It is now clear that a single microglial cell can exist in a continuum of reactive phenotype states influenced by changes in the microenvironment. Certain immunohistochemical markers have been used both to identify microglia and to infer a reactive phenotype (based on up-regulation of such markers), including phospho-p38 (Svensson et al., 2005b), ionized calcium binding adaptor molecule 1 (Iba1), CD11b (complement receptor 3, identified using the OX42 antibody clone in rats), and major histocompatibility complex II (Graeber, 2010). As discussed in sections III.C.2–4, opioid exposure is capable of producing such microglia-reactive phenotypes.
It is noteworthy that once the original insult has resolved, microglia do not always return to their basal ramified phenotype; rather, they stay in a “primed” state, exhibiting elevated expression of antigen-presenting receptors (Perry et al., 1985) and apparently maintaining intracellular systems capable of faster and greater responses upon reactivation (Rönnbäck and Hansson, 1988). Moreover, like astrocytes, primed microglia display heterologous sensitization of detection and response systems, which leads to cross-sensitization that affects multiple microglial functions (Frank et al., 2007). Consequently, these primed microglia are well positioned to play a critical role in chronic pathological conditions and in situations in which repeated exposure to challenges occurs, thus contributing significantly to central immune signaling. As reviewed in section III.C, in the context of opioid treatment, repeated dosing regimens could be viewed as repeated challenges, thereby highlighting the importance of primed microglia to opioid pharmacodynamics.
Like other glial cells, oligodendrocytes provide a key support and maintenance role for neurons, acting as the insulators of the CNS, ensheathing up to 50 axons per cell with myelin. Although less well characterized than microglia and astrocytes, oligodendrocytes are also capable of initiating some forms of immune-like signaling (Ramos et al., 2007). They are also very sensitive recipients of immune signaling, because this results in profound demyelination of neuronal axons and profound deficits in neuronal function (Piaton et al., 2010). Therefore, oligodendrocytes are a potential source of, and contributor to, central immune signaling.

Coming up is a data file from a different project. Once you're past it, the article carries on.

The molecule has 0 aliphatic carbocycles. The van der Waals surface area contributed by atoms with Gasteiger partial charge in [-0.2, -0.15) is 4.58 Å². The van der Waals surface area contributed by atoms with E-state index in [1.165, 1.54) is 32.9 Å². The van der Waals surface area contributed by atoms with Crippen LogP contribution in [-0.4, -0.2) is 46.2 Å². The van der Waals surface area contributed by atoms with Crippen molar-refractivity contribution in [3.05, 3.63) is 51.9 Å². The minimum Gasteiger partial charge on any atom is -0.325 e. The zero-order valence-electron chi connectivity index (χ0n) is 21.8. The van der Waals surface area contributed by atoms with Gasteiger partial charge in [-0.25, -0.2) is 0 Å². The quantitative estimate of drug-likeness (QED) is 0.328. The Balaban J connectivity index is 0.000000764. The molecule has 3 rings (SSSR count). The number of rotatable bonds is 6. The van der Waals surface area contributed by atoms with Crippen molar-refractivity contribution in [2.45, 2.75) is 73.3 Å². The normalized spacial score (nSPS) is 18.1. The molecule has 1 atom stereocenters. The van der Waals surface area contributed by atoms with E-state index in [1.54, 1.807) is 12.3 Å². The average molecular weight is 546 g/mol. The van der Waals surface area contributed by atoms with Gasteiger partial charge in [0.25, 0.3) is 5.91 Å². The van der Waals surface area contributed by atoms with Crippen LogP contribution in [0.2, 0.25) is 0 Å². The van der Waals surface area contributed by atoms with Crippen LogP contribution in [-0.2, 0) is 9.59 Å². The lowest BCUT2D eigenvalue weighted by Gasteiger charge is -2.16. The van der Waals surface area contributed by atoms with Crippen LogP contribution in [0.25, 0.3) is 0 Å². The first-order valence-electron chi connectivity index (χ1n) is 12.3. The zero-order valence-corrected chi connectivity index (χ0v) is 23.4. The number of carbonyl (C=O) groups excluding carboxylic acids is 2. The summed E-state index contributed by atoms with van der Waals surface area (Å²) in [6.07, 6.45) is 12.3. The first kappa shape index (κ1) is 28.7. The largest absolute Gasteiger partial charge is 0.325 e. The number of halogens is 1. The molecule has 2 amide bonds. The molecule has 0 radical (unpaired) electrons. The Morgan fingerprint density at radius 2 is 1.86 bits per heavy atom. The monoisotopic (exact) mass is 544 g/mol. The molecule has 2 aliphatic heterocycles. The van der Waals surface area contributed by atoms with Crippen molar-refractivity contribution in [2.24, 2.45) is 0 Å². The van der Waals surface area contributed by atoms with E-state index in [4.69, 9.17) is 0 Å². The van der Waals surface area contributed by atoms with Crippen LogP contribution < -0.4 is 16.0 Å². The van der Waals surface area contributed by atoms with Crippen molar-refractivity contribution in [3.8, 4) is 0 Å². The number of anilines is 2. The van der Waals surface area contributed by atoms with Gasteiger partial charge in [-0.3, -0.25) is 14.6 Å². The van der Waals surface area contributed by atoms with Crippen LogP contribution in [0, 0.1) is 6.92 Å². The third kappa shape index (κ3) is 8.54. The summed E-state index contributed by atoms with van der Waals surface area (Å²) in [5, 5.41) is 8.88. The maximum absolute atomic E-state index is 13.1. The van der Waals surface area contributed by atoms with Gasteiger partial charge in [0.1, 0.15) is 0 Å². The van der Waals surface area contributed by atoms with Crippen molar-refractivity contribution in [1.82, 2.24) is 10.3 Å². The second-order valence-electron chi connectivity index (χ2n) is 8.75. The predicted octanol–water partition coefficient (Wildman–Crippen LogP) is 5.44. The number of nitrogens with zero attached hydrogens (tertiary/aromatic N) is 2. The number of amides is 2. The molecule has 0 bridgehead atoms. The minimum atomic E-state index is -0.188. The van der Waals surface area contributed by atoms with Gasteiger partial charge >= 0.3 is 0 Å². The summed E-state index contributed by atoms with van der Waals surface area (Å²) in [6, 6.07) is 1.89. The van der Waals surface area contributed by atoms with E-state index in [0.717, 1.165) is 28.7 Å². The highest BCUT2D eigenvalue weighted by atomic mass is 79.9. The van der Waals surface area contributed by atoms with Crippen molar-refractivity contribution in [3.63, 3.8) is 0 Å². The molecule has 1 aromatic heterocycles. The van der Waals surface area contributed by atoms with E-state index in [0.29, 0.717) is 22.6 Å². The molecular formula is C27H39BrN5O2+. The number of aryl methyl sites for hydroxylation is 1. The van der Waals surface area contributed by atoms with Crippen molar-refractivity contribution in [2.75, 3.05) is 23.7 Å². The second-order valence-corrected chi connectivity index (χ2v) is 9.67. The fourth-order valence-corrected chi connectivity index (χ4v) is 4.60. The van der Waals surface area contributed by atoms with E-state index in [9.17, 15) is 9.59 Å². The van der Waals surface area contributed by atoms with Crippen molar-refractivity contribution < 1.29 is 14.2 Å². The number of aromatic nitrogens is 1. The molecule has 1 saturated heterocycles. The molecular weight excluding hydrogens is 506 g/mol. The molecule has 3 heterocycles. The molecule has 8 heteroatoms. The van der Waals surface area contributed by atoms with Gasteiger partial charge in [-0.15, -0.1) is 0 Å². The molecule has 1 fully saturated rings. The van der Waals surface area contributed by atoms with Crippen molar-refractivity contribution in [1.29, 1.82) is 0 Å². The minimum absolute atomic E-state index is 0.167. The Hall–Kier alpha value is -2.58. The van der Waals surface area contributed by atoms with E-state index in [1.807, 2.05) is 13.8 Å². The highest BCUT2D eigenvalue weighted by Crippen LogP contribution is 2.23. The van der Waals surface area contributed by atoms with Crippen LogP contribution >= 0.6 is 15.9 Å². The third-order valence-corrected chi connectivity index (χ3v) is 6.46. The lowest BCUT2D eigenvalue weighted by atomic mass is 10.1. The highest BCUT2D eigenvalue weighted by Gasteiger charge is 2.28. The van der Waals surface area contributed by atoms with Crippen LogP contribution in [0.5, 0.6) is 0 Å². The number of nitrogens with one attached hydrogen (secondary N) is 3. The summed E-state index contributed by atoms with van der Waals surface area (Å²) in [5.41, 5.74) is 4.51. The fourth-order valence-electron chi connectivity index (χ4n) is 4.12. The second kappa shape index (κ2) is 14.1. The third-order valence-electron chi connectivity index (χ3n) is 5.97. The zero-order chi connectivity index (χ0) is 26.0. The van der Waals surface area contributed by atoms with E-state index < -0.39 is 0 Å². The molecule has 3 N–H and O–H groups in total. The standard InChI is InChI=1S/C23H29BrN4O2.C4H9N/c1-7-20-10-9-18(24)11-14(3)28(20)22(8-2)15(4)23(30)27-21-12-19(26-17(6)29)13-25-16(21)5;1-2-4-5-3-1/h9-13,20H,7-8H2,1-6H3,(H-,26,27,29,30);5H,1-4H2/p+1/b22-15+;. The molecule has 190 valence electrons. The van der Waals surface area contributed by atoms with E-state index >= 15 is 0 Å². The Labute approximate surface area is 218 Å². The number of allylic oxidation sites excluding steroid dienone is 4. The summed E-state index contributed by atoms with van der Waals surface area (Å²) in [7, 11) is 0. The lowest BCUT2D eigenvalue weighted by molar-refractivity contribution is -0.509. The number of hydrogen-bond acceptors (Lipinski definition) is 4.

4. Blood-Brain Barrier Endothelial Cells.
The blood-brain barrier forms an important boundary between the sensitive microenvironment of the CNS and the relatively volatile environment of the systemic circulation. Key to this barrier are endothelial cells of the CNS blood vessels forming tight junctions, facilitating exclusion of constituents of the systemic circulation from entry into the CNS. It is noteworthy that only recently has it been hypothesized that endothelial cells of the blood-brain barrier might contribute to immune signaling within the CNS (Quan et al., 2003; Simka, 2009). After a tissue insult and the ensuing release of peripheral or central immune signals, the tight junctions become leaky, exposing the CNS to peripheral immune signals (Stamatovic et al., 2003; Song and Pachter, 2004; Bennett et al., 2010). Although long thought to occur only as a result of insults to the CNS, it has recently been demonstrated that disruption of the blood-spinal cord barrier also occurs after peripheral nerve injuries (Gordh et al., 2006; Beggs et al., 2010). Consequently, blood-brain barrier endothelial cells remain a significant yet largely uncharacterized source of central immune signaling and contributor to altered neuronal function.